Shana and I break up in October and she moves back to Pittsburgh. I change apartments again, a one-bedroom with a courtyard. It’s 1996 and in two years I’ve lived in three cities, worked at 10 cafes, learned how to roast coffee, how to drive stick. I finally got a job where I can take weekends off and not feel compelled to check voice mail or worry about demoting people, asking for their keys back, or changing safe codes.

I’m working in the Starbucks store communications group writing Operations Bulletins, telling baristas what to do, with heavy emphasis on bullets and bolding. Do this, do that. Stop doing that. Start doing this. And it’s funny, I’ve seen this same “Ops bulletin” format from my time working at Tuscany. The woman who did their communications used to work at Starbucks and stole the template, just replaced the Starbucks logo with Tuscany’s.

The Ops Bulletin voice is cut and dried, matter-of-fact, leaves little room for interpretation. Years later we’d try to update that voice to give it more life, to make it sound more real, but it was probably too late. Same with waiting so long to chill out on the tattoo policy and dress code. Maybe it’s the distance between the HQ and front line that makes companies feel so big. You can close the gap in the voice, in how you talk to people. If they don’t read what you write is it their fault or yours?

It’s the end of 2020 and I still have the occasional dream I’m working in the Starbucks head office. I spent more time there than I did anywhere else, almost 20 years. In those dreams I know I shouldn’t be there, it’s like I’ve snuck in. My badge doesn’t work and I don’t recognize anyone. My hair dresser Donnie still cuts hair there and says it’s got something to do with my ego, I need to work that out. I never have.

Those cats are long gone and I never made it back to Pittsburgh. I have a drawing of a manual typewriter I did when I lived there and the caption says Winter’s Playground. Some of the keys are deliberately off kilter. I think that gives it more of a life-like feel, the typewriter as a living thing. The voice inside it too.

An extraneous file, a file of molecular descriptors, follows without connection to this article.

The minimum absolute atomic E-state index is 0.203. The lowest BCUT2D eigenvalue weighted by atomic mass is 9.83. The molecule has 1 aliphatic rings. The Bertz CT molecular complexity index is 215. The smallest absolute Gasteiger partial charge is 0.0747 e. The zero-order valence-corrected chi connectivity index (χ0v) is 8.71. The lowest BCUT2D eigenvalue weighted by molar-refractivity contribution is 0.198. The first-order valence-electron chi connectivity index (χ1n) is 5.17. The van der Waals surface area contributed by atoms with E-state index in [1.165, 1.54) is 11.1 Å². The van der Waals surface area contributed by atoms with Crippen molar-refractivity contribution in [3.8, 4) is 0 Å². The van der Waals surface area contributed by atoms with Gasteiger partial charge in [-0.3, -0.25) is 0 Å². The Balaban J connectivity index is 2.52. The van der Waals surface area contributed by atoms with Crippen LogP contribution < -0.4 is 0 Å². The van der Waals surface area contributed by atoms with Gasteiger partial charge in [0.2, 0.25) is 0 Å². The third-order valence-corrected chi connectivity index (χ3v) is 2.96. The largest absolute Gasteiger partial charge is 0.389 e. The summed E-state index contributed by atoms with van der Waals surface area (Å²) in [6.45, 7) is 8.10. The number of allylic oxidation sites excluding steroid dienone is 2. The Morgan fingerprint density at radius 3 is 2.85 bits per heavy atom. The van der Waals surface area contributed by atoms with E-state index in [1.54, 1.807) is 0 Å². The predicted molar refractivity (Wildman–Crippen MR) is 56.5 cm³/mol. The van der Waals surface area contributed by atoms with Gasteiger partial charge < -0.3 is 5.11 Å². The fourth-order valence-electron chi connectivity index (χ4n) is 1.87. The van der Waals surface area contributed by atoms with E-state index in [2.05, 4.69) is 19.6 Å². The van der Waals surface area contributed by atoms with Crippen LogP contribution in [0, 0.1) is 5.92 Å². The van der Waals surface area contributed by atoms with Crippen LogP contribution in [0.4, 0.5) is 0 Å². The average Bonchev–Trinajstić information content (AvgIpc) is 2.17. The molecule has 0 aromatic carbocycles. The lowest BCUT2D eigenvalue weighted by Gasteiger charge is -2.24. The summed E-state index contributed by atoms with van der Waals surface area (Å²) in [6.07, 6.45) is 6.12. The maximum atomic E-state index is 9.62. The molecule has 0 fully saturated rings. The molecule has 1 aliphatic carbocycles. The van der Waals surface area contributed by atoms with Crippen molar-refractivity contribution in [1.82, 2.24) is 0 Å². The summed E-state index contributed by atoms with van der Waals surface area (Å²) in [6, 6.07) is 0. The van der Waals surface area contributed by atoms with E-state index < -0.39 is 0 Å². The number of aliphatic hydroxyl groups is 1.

Looking back on your life is like looking out of a plane taking off or touching down. Trying to make out familiar places below, or leave it behind. The details are hidden in terrain you can’t see from afar but with enough familiar features you can recognize where you are. Memory is like that too. Detail regarded from afar. I look back on my life with a similar feeling of joy when returning home to Seattle, circling the mountains and lakes, the tall buildings below. I can’t believe where I live. And I can’t wait to get off this plane.

Categories: Memoir, writing

Tags: , , ,

44 replies

  1. One of your best (yet) posts! Fascinating background on Starbucks – will be thinking of you next time I’m inside one (avoiding due to COVID – next time may be awhile). Your dreams of being back inside but badge not working mirror the dreams I had for years after leaving IBM. Something about the badge – I cried the day I handed mine over – the bit of plastic I’d cursed for years as an inconvenience suddenly a treasure taken away. In my dreams the hallways were always not-right and I’d wake up confused, frustrated. Luckily, those dreams are history (unless reading your post stirs one up?)

    Liked by 4 people

  2. “Shana and I break up in October and she moves back to Pittsburgh. I change apartments…” — This line jumped out at me as being pivotal, a major life event. What a turning point. Did you know it at the time, or did it sneak by like it does in this piece, kind of unnoticed?

    Liked by 2 people

    • Hey man, thanks for asking and for reading. That’s a great question, glad it jarred you. It did us too; part of that was a symptom of being so young and careless about other people’s feelings I guess. The kind of decisions we make when we’re a lot younger and don’t comprehend how those decisions could affect others. It’s its own story of course. You can probably relate.

      Liked by 1 person

      • And you staying put there in WA. Imagine if you’d gone back to PA.

        Liked by 1 person

      • Yeah really. I knew the first time I came here this is it. Glad we got to consume some of it together, for a bit. Mercer Island in fact! Not far from that store I mentioned in the post. But that store is long gone now. Torn down and replaced in fact.


      • Yes, me too, good consumption, that. And I hear ya. Three of my former stores are kaput too. One of them the one where I met the wife. Even had a genyoowine Starbucks, inside. I remember the first time I heard the word “Frappuccino.” Woulda sworn the dude was saying “crappacino.” Those baristas, they were free spirits back then. Would’ve been in character.

        Liked by 2 people